The Great Deliverer
2 Corinthians 1:1 Paul, an apostle of Jesus Christ by the will of God, and Timothy our brother, To the church of God which is at Corinth, with all the saints who are in all Achaia: 2 Grace to you and peace from God our Father and the Lord Jesus Christ. 3 Blessed be the God and Father of our Lord Jesus Christ, the Father of mercies and God of all comfort, 4 who comforts us in all our tribulation, that we may be able to comfort those who are in any trouble, with the comfort with which we ourselves are comforted by God. 5 For as the sufferings of Christ abound in us, so our consolation also abounds through Christ. 6 Now if we are afflicted, it is for your consolation and salvation, which is effective for enduring the same sufferings which we also suffer. Or if we are comforted, it is for your consolation and salvation. 7 And our hope for you is steadfast, because we know that as you are partakers of the sufferings, so also you will partake of the consolation. 8 For we do not want you to be ignorant, brethren, of our trouble which came to us in Asia: that we were burdened beyond measure, above strength, so that we despaired even of life. 9 Yes, we had the sentence of death in ourselves, that we should not trust in ourselves but in God who raises the dead, 10 who delivered us from so great a death, and does deliver us; in whom we trust that He will still deliver us, 11 you also helping together in prayer for us, that thanks may be given by many persons on our behalf for the gift granted to us through many. (NKJV)
On his third missionary journey, after ministering in Ephesus for two years and three months, the Apostle Paul left for Macedonia in May, A.D. 56. In Macedonia he visited churches in Philippi, Thessalonica, and Berea.
Paul was in Macedonia from June to November of A.D. 56. It was there that he wrote the letter of 2nd Corinthians, likely in September and October of A.D. 56.
This letter was written to the church at Corinth, Greece, in response to events happening in the church there. While Paul was in Macedonia Titus came to him from Corinth with news from the church there.
Titus reported that the church in Corinth was beset by false teachers. These false teachers were undermining Paul’s teachings and questioning his apostolic authority, and so Paul responded with this letter.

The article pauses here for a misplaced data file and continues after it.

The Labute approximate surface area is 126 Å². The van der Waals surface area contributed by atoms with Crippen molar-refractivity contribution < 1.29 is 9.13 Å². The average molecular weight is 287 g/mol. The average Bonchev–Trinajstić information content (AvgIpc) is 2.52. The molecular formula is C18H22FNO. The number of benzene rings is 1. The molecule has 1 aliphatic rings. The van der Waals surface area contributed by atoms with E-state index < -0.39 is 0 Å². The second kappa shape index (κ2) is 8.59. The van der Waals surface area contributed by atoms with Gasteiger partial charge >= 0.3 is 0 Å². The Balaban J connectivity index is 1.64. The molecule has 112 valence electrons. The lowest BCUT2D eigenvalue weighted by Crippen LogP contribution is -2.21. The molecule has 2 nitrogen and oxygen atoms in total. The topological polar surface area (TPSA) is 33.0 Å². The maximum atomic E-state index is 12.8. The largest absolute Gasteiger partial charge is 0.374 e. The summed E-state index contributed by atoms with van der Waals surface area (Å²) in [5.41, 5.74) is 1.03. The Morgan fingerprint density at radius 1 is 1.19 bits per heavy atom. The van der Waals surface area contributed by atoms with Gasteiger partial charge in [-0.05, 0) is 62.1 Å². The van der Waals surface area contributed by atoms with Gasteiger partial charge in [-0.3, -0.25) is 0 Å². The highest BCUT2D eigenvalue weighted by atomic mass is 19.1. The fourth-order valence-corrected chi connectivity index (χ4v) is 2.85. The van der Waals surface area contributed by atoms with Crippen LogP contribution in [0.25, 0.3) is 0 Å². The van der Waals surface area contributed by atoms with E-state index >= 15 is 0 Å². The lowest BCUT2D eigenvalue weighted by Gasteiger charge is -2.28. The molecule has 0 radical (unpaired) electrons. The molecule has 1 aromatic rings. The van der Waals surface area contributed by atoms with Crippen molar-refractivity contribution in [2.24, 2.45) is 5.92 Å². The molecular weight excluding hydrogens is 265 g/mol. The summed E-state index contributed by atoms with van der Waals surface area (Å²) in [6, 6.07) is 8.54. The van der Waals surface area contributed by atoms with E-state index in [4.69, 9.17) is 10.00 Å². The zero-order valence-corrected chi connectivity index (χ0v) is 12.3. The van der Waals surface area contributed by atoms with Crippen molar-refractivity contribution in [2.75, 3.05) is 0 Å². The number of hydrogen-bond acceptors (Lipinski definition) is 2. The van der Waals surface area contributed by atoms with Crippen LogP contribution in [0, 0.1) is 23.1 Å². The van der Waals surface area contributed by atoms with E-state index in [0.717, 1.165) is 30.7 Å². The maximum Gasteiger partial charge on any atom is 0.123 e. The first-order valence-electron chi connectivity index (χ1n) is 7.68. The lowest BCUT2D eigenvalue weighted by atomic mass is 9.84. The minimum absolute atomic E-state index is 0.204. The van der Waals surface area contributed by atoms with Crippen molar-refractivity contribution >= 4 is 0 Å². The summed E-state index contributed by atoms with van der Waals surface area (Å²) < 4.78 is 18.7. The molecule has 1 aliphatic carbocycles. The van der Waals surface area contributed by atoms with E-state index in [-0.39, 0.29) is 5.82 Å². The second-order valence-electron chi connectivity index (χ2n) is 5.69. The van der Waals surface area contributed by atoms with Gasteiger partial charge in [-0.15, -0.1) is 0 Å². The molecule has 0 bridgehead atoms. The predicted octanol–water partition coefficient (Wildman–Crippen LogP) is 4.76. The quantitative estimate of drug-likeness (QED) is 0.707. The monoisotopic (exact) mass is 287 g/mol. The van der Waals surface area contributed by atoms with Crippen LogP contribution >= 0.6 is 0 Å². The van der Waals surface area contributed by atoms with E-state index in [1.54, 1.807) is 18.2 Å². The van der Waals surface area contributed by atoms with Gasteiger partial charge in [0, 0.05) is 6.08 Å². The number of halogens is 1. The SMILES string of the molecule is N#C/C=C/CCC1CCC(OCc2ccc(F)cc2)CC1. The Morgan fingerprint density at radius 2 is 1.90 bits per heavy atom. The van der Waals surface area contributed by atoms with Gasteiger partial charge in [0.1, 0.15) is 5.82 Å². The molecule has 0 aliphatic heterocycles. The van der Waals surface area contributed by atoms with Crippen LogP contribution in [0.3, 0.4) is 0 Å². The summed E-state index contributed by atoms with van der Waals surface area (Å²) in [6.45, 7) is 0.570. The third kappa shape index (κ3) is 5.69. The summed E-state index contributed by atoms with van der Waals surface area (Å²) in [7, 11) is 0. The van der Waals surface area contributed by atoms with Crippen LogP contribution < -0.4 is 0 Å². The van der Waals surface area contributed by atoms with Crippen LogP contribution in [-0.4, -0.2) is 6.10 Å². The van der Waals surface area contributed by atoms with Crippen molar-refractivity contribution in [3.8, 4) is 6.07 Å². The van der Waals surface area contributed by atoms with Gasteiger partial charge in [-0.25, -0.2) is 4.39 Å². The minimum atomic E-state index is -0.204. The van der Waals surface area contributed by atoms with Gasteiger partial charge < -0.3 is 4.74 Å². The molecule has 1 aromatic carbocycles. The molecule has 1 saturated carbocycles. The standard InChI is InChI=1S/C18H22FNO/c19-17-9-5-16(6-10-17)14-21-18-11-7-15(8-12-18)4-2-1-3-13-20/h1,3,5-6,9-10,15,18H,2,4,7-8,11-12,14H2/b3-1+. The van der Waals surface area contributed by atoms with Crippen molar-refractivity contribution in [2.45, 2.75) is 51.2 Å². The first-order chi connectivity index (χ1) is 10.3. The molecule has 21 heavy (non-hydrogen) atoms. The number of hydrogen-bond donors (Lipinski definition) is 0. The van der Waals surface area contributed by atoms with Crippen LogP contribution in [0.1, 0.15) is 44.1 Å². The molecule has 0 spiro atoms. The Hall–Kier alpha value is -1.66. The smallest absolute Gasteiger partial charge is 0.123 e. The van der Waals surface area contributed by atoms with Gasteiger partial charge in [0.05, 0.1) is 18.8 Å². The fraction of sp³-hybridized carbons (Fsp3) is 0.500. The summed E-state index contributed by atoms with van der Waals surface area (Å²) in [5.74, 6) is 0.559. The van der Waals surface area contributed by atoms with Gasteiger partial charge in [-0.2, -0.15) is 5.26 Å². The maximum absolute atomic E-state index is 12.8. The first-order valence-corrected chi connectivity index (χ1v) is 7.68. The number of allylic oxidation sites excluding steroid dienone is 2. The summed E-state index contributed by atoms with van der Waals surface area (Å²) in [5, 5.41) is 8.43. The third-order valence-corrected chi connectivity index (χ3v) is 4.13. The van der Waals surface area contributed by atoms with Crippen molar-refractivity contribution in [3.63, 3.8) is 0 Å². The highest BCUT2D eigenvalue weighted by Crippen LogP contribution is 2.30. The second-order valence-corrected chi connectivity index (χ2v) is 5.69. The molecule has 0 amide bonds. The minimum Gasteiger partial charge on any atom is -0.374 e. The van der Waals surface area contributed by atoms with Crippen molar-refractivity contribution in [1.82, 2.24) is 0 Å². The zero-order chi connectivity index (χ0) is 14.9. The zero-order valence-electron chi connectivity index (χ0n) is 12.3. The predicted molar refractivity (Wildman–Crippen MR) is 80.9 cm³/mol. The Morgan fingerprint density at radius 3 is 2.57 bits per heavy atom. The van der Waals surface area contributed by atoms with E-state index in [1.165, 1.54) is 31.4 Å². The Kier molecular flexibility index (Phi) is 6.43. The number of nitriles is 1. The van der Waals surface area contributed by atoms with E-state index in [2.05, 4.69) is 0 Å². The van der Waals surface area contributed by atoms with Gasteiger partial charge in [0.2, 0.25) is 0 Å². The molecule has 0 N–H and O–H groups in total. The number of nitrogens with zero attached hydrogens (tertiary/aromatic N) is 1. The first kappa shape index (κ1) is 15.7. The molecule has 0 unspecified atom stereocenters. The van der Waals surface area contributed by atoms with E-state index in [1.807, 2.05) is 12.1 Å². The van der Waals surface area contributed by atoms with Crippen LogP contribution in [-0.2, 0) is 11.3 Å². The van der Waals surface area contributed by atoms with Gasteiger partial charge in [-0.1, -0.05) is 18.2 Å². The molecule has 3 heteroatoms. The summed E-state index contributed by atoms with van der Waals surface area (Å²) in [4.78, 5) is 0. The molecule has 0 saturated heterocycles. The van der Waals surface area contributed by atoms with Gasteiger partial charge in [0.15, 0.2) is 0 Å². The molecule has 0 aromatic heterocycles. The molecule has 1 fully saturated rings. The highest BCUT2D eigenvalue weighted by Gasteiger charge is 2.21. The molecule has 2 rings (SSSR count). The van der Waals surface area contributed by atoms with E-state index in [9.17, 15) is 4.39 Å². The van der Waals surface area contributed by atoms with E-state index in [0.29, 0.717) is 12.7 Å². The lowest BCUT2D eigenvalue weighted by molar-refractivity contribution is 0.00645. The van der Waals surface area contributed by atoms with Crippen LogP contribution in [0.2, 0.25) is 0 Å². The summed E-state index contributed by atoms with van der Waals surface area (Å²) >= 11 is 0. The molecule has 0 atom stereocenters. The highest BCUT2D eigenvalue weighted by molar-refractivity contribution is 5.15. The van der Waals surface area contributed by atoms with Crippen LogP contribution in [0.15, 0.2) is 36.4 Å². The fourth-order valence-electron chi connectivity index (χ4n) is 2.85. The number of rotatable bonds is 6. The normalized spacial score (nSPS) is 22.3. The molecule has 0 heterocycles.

Paul begins the letter by reasserting his apostolic authority when he writes “Paul, an apostle of Jesus Christ by the will of God” (v. 1a). He also mentions Timothy who is with him at the time of the writing (v. 1b).
Paul then states to whom he is writing; “the church of God which is at Corinth, with all the saints who are in all Achaia” (v. 1c). In 27 B.C. Greece, under the name of Achaia, was divided into a northern region and a southern region. The northern region became the Roman Province of Macedonia and the southern region, where Corinth was the capital, became the Roman Province of Achaia.
Next, Paul, as was his custom, greets his fellow Christians with “grace and peace” and sends this blessing from God the Father and Jesus, another affirmation of Paul’s apostolic authority (v. 2). He blesses God the Father of Jesus and “the Father of mercies and God of all comfort” (v. 3).
Paul writes that God “comforts us in all our tribulation, that we may be able to comfort those who are in any trouble” (v. 4). We are not to just accept this comfort from God but we also are to pass it on to others who are in need of comforting.
Christians suffer in this world just as Christ suffered. However, we are consoled in our suffering by Christ (v.5). If we are afflicted and comforted it is so that we can benefit others who are going through the same things (v. 6).
This gives hope to Paul for his fellow Christians in Corinth (v. 7a). He knows that they are suffering from this false teaching but he also knows that they will be consoled in their suffering (v. 7b).
Paul then relates the “trouble which came” to him and his fellow workers in Ephesus (v.8a). He writes “that we were burdened beyond measure, above strength”, and even feared for their lives (vv. 8b-9a).
This is a reference to the riots in Ephesus which preceded Paul’s departure to Macedonia. Through it all they did “not trust in ourselves but in God who raises the dead, who delivered us from so great a death, and does deliver us; in whom we trust that He will still deliver us (vv. 9b-10).
Not only was God still delivering them he was also still delivering the Corinthian Christians who had been praying for Paul and his fellow workers in Ephesus (v. 11a). Those who were praying would then have cause for giving thanks to God for answering their prayers (v. 11b).
God is the Great Deliverer. He delivers us through every stage of life. The same God who delivered us from every other stage of life will deliver us from this stage of life. He has a track record. God is faithful. .
Online Bible Commentary